Separate But Equal
In this article, cellist Peter Sachon talks about the general trends of orchestral programming in the United States and how he feels they could be improved. He points to the separation of subscription and pops programming, and the general lack of “non-traditional” programming, which he suggests could include contemporary music, film music, musical theater, and more. Programming is certainly an important piece of the puzzle that needs to be considered when looking at the future and how we will engage our audiences. And in this article, Peter Sachon offers a compelling argument for innovative and bold programming.
Orchestras should think with a larger artistic world-view — not simply because their very survival depends on their willingness to embrace artistic change, but mostly because that’s what serious artists do.
Traditional classical programming has become de rigueur in American orchestras. It is a symptom of an old-fashioned world-view; one that sees orchestras as museums of so-called “high” culture. Aside from the red-herring of labeling anything “high” culture, this view limits the symphony’s potential as an art form, it’s popularity, and it’s ability to raise funds. Traditional programming invests in traditional donors at the expense of courting new ones. Ultimately, re-imagining symphonic programming is about expanding the expressive choices available to symphonies in every market. This means broadening our definition of what a symphony does and what constitutes good programming.
Programming should be unique in the context of individual markets. Across the country, most orchestras approach programming from the same perspective. They feel trapped in a Faustian programming bargain. They know change is needed to attract a new audience and new donors, but at the same time they worry that accepting change will alienate traditional donors. Still, where is the wisdom in investing exclusively in the tastes of the traditional audience when they increasingly do not meet the orchestra’s financial obligations? If these traditionalists wish to fund the symphony-museum, then they should donate more money.
Prestige still matters, but the artistic mission matters more. Orchestras don’t offer a product; they offer an artistic experience. They offer a perspective. Programming choices reflect an artistic perspective, even a nationalistic one. The artistic mission, the aspiration, is what matters most now. Non-traditional programming helps orchestras invest in non-traditional donors, and can reflect a more expansive artistic mission for the entire organization. Many donors these days react to whether an organization is aspiring to positive social change. Organizations like The Bill and Melinda Gates Foundation, Warren Buffet’s The Giving Pledge, or Richard Branson’s Virgin Unite all seek to help people who have aspirations of societal benefit. Corporate giving also seeks to quantify the societal value of their donations.
Obviously, orchestras need to aspire to provide social benefit at the community level. One largely unexplored way to do so is to promote the rich and vast array of American symphonic musical genres, as well as our American conductors and soloists. Orchestras should celebrate America’s artistic contributions to the world — including film, broadway, and video game music. While remaining international in its tastes, the symphony should begin each day with a nationalist perspective. After all, most people are just not interested in a museum of German musical culture.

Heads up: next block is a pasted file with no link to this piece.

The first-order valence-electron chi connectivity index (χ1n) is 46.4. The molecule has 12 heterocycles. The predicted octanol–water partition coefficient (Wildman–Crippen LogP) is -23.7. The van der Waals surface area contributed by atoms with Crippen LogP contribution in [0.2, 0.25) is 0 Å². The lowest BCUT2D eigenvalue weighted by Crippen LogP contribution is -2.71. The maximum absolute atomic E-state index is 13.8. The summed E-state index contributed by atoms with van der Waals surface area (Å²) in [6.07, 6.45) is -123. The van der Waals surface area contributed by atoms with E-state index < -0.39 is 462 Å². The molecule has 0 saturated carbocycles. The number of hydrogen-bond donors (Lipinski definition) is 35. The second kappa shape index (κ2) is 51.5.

In programming, the choices available to orchestras are severely limited by the classical industry’s insistence that symphonic genres submit to a caste system. In the caste system bread-and-butter classical symphonic music is naturally the top caste, with places in the middle for New-York-Times-approved composers. At the bottom you will find the untouchables – movie music, Broadway, and video game music. A genre’s caste level is inversely proportional to its popularity in the larger culture — therefore, nothing can be both popular and “good” at the same time. This view reveals minds trapped in an old paradigm: That somehow there exists something called “great” music, then everything else.
The classical caste system largely ignores entire generations of American composers who’ve written for the symphony. It is no wonder the industry is feeling the effects of being cut off from the larger culture. Even though these composers, the untouchables, are among the most uniquely American of symphonic forms and some of the most popular and worthy American art, these artists and their contributions are currently moot in a discussion of programming with classical symphony orchestras.
This is not about adding another pops series or doing more pre-fab movie concerts; that’s old-paradigm thinking. This is about using all the available repertory together, on each and every concert, to make orchestras more vital and relevant artistic entities. Orchestras need to exercise much more flexibility about programming choices, even at the last moment. Choices made two seasons ago are often not as effective or relevant as new and current ideas. Can we imagine a world where the successful landing of the Mars rover Curiosity causes a symphony to change a concert to include a little Holst? Or even some Jerry Goldsmith?